EMAIL THIS PAGE TO A FRIEND

Cancer biology & therapy

A tumor lysate is an effective vaccine antigen for the stimulation of CD4(+) T-cell function and subsequent induction of antitumor immunity mediated by CD8(+) T cells.


PMID 26391871

Abstract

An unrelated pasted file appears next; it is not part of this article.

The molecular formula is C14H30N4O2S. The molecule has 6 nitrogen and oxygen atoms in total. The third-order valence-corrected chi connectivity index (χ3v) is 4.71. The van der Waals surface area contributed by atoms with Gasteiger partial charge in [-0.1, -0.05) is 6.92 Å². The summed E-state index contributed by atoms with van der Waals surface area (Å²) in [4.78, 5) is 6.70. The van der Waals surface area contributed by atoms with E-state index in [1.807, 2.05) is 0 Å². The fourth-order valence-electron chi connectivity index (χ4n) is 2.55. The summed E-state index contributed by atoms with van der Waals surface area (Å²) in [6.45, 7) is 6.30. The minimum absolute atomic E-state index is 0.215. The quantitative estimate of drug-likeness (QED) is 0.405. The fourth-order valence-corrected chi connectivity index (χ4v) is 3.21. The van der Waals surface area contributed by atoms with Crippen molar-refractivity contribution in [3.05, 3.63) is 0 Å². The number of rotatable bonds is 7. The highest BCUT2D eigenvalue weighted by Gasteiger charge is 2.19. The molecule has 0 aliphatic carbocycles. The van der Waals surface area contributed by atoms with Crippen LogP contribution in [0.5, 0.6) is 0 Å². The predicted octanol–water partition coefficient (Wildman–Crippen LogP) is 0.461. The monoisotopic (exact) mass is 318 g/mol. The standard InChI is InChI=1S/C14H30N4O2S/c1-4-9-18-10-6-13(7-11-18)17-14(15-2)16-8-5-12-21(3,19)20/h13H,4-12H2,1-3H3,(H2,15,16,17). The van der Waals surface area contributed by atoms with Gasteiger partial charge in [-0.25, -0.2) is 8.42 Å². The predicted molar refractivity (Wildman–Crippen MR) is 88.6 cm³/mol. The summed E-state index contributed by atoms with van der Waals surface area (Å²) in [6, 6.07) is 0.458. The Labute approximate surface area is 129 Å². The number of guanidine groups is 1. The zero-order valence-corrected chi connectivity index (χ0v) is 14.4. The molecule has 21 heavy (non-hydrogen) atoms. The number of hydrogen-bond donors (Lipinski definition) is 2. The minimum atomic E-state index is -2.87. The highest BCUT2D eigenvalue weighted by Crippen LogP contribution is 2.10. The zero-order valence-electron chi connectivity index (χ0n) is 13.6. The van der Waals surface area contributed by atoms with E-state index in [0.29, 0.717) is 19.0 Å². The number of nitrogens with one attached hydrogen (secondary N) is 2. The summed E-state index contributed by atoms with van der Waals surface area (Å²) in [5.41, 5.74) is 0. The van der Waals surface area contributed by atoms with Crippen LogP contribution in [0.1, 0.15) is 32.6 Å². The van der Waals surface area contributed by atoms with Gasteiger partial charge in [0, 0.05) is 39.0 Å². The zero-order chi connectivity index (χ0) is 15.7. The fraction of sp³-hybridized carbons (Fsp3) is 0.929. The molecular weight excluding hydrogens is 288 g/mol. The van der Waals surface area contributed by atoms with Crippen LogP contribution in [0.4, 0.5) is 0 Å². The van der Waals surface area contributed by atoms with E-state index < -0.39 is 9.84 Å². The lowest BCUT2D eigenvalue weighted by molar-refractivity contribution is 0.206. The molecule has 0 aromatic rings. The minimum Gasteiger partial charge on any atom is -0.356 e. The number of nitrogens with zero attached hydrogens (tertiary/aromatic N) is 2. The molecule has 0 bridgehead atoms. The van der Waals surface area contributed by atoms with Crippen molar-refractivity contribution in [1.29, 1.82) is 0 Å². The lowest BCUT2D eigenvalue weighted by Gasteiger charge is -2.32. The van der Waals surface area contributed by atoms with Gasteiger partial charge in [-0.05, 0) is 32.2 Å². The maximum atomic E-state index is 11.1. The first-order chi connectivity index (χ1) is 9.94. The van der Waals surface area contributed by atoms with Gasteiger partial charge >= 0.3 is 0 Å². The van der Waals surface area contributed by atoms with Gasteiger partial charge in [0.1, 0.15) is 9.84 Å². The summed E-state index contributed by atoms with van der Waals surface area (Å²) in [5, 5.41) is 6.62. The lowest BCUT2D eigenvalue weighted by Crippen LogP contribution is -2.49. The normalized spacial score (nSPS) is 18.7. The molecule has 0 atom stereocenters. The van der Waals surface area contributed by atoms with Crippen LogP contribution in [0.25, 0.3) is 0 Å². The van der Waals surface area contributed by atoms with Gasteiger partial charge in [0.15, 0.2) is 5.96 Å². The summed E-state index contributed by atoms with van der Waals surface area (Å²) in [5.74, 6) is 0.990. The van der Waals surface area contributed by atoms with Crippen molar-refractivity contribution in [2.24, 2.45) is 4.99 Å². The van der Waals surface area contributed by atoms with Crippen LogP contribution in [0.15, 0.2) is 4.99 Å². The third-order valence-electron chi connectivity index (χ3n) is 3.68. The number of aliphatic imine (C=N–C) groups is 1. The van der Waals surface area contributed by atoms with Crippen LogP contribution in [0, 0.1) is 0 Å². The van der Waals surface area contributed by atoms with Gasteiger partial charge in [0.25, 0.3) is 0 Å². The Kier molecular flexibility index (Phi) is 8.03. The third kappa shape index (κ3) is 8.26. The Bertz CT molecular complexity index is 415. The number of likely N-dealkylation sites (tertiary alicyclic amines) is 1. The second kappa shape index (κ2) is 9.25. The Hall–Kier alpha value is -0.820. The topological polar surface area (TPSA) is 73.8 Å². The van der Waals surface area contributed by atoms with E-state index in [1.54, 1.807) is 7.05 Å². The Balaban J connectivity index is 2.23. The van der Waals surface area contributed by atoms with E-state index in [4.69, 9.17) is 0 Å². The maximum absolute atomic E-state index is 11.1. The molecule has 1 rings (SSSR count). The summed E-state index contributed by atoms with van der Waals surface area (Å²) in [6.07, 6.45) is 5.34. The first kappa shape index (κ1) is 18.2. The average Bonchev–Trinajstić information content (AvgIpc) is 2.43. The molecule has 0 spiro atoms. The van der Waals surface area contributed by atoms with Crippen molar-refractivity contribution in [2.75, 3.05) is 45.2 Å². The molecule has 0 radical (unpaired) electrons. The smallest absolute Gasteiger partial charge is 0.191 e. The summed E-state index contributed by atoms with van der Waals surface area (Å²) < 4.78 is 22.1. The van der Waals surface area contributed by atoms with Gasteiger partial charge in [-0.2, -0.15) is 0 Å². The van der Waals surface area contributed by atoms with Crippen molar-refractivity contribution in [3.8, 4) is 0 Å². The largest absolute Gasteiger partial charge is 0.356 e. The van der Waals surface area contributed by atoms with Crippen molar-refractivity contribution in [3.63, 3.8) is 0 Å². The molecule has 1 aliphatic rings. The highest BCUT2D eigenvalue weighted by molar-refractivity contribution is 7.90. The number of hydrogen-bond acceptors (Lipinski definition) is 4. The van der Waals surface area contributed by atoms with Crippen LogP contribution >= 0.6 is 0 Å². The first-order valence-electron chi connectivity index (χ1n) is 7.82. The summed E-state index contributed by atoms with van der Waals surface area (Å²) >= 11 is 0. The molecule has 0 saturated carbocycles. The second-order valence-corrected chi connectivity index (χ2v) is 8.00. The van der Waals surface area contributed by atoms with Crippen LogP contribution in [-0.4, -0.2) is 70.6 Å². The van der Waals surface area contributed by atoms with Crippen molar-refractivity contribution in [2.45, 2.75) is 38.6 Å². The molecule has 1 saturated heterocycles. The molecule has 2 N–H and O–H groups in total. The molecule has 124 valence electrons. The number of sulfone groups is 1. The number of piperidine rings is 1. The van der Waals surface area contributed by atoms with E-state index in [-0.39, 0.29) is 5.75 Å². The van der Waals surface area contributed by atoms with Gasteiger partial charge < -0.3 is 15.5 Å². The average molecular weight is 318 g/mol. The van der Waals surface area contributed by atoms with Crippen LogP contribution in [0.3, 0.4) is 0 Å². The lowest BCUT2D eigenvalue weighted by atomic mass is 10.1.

To develop a potent cancer vaccine, it is important to study how to prepare highly immunogenic antigens and to identify the most appropriate adjuvants for the antigens. Here we show that a tumor lysate works as an effective antigen to prime CD4(+) T-cell help when baculovirus is employed as an adjuvant. When immunized intradermally with the combination (BLP) of baculovirus, a CT26 tumor lysate, and a cytotoxic T-cell epitope peptide before a tumor challenge, 60% of mice rejected tumors. In contrast, all mice vaccinated with baculovirus plus a tumor lysate (BL) developed tumors. In addition, flow cytometry showed that tumor-specific, interferon γ-producing CD8(+) cytotoxic T lymphocytes (CTLs) were robustly activated by intradermal immunization with BLP. When BLP was administered therapeutically to tumor-bearing mice, antitumor efficacy was better compared to BL. The established tumor was completely eradicated in 50-60% of BLP-treated mice, and induction of tumor-specific CTLs was observed, suggesting that the antitumor efficacy of BLP is mediated by CD8(+) T cells. Numerous CD4(+) T cells infiltrated the tumors of BLP-treated mice, whereas the antitumor effect of BLP almost disappeared after removal of the tumor lysate from BLP or after depletion of BLP-immunized mice of CD4(+) T cells. Thus, the combination of a peptide, lysate, and baculovirus provides stronger antitumor immunity than does a peptide plus baculovirus or a lysate plus baculovirus; effectiveness of BLP is determined by functioning of CD4(+) T cells stimulated with a tumor lysate.